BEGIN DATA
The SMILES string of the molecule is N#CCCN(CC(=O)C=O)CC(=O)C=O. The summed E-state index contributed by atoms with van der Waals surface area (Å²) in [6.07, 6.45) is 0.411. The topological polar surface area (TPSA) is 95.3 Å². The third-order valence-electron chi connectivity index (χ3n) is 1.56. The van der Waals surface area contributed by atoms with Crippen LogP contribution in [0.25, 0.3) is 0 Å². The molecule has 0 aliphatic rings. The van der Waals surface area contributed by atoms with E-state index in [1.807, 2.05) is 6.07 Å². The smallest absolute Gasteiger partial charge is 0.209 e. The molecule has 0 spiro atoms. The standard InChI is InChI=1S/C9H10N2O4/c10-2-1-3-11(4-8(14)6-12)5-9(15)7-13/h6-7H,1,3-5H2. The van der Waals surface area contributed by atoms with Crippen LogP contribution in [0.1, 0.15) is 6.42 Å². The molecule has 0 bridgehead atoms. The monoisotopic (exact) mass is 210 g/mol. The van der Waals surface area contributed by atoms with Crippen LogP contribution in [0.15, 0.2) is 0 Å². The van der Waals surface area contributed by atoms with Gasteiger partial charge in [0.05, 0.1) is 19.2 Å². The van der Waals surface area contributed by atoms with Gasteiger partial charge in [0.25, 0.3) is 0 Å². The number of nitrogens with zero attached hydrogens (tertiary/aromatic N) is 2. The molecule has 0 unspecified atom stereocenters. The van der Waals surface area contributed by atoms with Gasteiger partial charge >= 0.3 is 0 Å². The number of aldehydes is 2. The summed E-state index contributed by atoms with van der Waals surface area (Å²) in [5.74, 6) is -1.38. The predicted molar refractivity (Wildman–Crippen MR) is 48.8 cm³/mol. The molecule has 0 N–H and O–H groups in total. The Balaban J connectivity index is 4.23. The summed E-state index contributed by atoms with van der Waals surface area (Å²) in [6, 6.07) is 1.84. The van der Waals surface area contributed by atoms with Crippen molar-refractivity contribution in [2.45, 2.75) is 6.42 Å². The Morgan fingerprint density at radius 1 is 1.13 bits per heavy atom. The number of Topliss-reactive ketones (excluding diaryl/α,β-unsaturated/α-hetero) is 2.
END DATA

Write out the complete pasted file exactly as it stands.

The SMILES string of the molecule is N#CCCN(CC(=O)C=O)CC(=O)C=O. The summed E-state index contributed by atoms with van der Waals surface area (Å²) in [6.07, 6.45) is 0.411. The topological polar surface area (TPSA) is 95.3 Å². The third-order valence-electron chi connectivity index (χ3n) is 1.56. The van der Waals surface area contributed by atoms with Crippen LogP contribution in [0.25, 0.3) is 0 Å². The molecule has 0 aliphatic rings. The van der Waals surface area contributed by atoms with E-state index in [1.807, 2.05) is 6.07 Å². The smallest absolute Gasteiger partial charge is 0.209 e. The molecule has 0 spiro atoms. The standard InChI is InChI=1S/C9H10N2O4/c10-2-1-3-11(4-8(14)6-12)5-9(15)7-13/h6-7H,1,3-5H2. The van der Waals surface area contributed by atoms with Crippen LogP contribution in [0.1, 0.15) is 6.42 Å². The molecule has 0 bridgehead atoms. The monoisotopic (exact) mass is 210 g/mol. The van der Waals surface area contributed by atoms with Crippen LogP contribution in [0.15, 0.2) is 0 Å². The van der Waals surface area contributed by atoms with Gasteiger partial charge in [0.05, 0.1) is 19.2 Å². The van der Waals surface area contributed by atoms with Gasteiger partial charge in [0.25, 0.3) is 0 Å². The number of nitrogens with zero attached hydrogens (tertiary/aromatic N) is 2. The molecule has 0 unspecified atom stereocenters. The van der Waals surface area contributed by atoms with Gasteiger partial charge >= 0.3 is 0 Å². The number of aldehydes is 2. The summed E-state index contributed by atoms with van der Waals surface area (Å²) in [5.74, 6) is -1.38. The predicted molar refractivity (Wildman–Crippen MR) is 48.8 cm³/mol. The molecule has 0 N–H and O–H groups in total. The Balaban J connectivity index is 4.23. The summed E-state index contributed by atoms with van der Waals surface area (Å²) in [6, 6.07) is 1.84. The van der Waals surface area contributed by atoms with Crippen molar-refractivity contribution in [2.45, 2.75) is 6.42 Å². The Morgan fingerprint density at radius 1 is 1.13 bits per heavy atom. The number of Topliss-reactive ketones (excluding diaryl/α,β-unsaturated/α-hetero) is 2.